I. If this court, by its opinion, decree, and mandate had authorized any further proceedings after reversal except an entry of a decree by the court below in favor of the defendants on the bill and answer, it must necessarily have held that the Circuit Court had jurisdiction to receive and rule upon the so-called "exceptions to answer," which were, in fact, demurrers to the answer, and that it erred in its ruling on the so-called exceptions. The effect of the opinion, decree, and mandate, had such further proceedings been authorized, would have been to put this court in the position of having conferred jurisdiction upon the Circuit Courts of the United States to receive and rule upon a demurrer to a sworn answer in equity, and thus of having indirectly promulgated a new rule in equity setting aside the settled principle of equity practice which forbids that the sufficiency of an answer to constitute a defence to the bill should ever be tested.

This court, however, carefully guarded against such a result of its decision in this case by holding in its opinion that the

Argument for Petitioner.

case had been decided and should be thereafter treated as if submitted on the bill and answer, and that the Circuit Court erred in its finding and decree on the facts stated in the bill and answer; and by issuing a mandate commanding the court below to proceed in conformity with the opinion and decree, plainly meaning to command the court below to set aside its decree in favor of the complainants on the bill and answer and to proceed to render a decree, in favor of the defendants on the bill and answer.

The writ of mandamus prayed for should issue to effectuate the plain language and purpose of the opinion, decree, and mandate.

It is evident that the decree of the court below is explicable on either one of two grounds, that the court sustained the so-called "exceptions to answer" as a demurrer to the answer, and based its final decree on this interlocutory ruling and the refusal of defendants to plead farther; or that it treated the case as submitted for final decree on the bill and sworn answer by the election of the defendants to stand on their sworn answer and the acquiescence of the complainants therein. The decree is equally applicable to the previous recitals on either hypothesis, but the recital that the court "considered the pleadings" as the basis of its decree seems to point strongly to the conclusion that the court treated the case as submitted for final decree on the bill and answer, when it is remembered that the only "pleadings" which the court could have "considered" were the bill and answer, and that the

answer was a sworn answer.

But the decree of the court below was not to be explained, when the cause came to this court on appeal, on the hypothesis that the court based its decree on an interlocutory ruling sustaining what was practically a demurrer to the answer, because this would be to assume that the court below had permitted an unauthorized pleading to be filed, and made a ruling upon such unauthorized pleading, and thus had done an act not merely erroneous, but beyond its jurisdiction.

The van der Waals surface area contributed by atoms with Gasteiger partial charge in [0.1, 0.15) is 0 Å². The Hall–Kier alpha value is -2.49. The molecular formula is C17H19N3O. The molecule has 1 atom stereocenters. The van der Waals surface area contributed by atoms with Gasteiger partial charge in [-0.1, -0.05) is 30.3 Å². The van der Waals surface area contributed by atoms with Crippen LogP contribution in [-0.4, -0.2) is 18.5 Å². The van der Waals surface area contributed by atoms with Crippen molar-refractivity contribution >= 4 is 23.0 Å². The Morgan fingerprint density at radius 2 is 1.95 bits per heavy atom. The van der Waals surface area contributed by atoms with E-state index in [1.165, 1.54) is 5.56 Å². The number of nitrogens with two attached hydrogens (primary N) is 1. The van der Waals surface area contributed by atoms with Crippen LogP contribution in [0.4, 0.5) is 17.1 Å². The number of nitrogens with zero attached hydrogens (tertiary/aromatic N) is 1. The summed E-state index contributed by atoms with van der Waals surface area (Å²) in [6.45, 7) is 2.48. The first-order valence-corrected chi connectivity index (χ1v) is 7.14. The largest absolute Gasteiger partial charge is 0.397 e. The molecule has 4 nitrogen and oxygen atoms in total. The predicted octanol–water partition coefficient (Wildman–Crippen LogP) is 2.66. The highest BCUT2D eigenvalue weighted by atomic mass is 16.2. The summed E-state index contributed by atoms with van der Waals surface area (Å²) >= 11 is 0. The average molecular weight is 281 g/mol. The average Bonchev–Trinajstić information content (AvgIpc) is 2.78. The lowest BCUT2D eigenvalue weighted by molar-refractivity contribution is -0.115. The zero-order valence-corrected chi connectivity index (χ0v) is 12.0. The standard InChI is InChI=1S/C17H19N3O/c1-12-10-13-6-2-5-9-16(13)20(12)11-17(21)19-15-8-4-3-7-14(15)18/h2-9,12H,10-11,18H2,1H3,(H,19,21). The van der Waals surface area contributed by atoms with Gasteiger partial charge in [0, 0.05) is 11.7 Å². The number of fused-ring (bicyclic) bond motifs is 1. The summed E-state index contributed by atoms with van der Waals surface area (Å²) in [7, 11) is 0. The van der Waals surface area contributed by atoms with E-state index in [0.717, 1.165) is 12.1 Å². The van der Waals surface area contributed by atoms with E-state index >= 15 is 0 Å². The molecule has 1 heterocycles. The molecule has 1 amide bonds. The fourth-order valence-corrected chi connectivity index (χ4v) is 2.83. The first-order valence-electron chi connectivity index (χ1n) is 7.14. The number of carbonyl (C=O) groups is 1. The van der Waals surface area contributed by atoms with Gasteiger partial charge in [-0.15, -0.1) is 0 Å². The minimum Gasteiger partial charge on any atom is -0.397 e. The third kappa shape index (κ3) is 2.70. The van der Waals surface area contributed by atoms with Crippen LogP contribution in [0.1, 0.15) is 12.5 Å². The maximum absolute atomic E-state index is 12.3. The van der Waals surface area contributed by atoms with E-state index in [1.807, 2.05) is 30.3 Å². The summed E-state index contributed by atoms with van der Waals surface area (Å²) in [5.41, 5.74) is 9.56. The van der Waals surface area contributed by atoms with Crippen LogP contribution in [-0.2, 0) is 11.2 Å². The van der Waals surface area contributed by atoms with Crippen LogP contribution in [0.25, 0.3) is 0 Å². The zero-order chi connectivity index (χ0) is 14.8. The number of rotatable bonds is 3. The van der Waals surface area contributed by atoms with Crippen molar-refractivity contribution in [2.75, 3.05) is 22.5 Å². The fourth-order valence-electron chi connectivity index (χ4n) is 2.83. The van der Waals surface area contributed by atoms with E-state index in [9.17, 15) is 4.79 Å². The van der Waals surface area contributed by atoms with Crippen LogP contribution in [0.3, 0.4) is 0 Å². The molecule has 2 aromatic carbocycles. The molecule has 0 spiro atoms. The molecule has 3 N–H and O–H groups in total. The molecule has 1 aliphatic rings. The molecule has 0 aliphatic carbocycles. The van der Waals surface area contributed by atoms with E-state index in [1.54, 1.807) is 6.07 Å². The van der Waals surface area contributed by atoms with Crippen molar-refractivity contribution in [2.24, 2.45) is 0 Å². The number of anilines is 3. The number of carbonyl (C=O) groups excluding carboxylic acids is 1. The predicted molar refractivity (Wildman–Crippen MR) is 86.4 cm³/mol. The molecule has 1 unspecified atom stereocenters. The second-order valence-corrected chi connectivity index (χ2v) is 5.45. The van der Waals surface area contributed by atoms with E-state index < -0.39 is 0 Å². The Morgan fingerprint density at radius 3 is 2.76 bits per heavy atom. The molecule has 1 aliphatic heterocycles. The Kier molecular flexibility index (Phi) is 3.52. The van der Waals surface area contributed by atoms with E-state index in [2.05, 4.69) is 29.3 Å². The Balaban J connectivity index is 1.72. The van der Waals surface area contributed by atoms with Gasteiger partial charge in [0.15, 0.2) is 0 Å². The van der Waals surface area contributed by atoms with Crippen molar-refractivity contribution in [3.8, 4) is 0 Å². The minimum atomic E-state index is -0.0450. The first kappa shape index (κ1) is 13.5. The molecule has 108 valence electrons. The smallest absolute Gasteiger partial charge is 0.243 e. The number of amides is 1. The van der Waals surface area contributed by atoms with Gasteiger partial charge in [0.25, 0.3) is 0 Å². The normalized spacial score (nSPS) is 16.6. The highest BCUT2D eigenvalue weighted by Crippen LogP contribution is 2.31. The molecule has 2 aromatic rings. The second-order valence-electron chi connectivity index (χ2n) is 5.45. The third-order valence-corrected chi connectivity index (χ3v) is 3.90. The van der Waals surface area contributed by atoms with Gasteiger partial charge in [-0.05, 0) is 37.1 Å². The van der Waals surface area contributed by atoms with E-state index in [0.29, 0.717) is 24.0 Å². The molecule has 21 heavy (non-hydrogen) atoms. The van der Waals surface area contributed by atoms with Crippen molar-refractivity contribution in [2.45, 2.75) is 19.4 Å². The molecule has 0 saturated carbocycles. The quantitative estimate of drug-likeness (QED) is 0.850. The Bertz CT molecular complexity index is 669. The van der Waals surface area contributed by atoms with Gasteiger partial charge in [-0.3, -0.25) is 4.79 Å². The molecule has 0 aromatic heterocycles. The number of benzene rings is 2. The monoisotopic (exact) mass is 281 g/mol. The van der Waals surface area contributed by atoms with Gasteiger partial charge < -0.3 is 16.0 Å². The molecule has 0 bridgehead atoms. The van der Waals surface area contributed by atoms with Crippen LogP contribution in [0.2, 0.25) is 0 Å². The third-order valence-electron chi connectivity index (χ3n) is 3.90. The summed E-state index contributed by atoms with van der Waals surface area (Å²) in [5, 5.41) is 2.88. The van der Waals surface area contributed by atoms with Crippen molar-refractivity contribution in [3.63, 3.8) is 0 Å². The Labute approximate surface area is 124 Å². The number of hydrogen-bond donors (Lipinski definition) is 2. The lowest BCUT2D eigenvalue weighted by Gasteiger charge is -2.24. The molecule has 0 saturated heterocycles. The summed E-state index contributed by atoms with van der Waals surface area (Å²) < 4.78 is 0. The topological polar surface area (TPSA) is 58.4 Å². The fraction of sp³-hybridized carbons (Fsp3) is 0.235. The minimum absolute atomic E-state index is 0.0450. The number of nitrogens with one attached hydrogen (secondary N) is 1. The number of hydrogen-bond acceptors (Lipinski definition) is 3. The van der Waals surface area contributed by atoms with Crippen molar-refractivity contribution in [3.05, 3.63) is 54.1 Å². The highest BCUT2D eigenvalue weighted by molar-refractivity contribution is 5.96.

Neither the general rules of equity practice nor the Rules in Equity established by this court for the guidance of the

Argument for Petitioner.

Circuit Courts of the United States authorize any pleading whatever for the purpose of testing the sufficiency of an answer to constitute a defence to the bill. On the contrary, they describe clearly the proceedings subsequent to the answer which are authorized, and thus, by necessary implication, prohibit any other proceedings.

This court has held that the Circuit Courts of the United States have no authority or jurisdiction to receive on their files and rule upon a demurrer to an answer in equity, and that if a demurrer is filed, the case will be treated as if set down for hearing on bill and answer. Banks v. Manchester,

128 U. S. 244, 250.

II. Assuming (but by no means admitting) that the opinion, decree, and mandate of this court are open to a construction which would authorize the ruling of the respondent, as sole judge of the Circuit Court, counsel for petitioners cannot believe, as was claimed by counsel for the complainants in the Circuit Court, that this court intended that such construction should be placed upon them in order to relieve the complainants from the consequences of their mistake in filing their so-called "exceptions to answer," and in order to punish the defendants because they did not point out the mistake by filing a motion to strike the so-called "exceptions to answer" from the files. Had this court intended that any such construction should be placed upon the opinion, decree, and mandate, the effect of its decision would have been to hold that the parties by their agreement or acquiescence may set aside the settled rules of equity practice and confer jurisdiction on the Circuit Courts of the United States.

The complainants having had, by the action of the defendants in refusing to plead further, every benefit that they could have had, if they had elected to submit the case on bill and answer, there is no injustice done to them by holding them to the facts stated in the bill and answer; and the ruling of the respondent, as sole judge of the Circuit Court, opening up the case for a trial on the facts, is not to be upheld on the ground that it is necessary to prevent an injustice to complainants. If complainants had filed a general replication,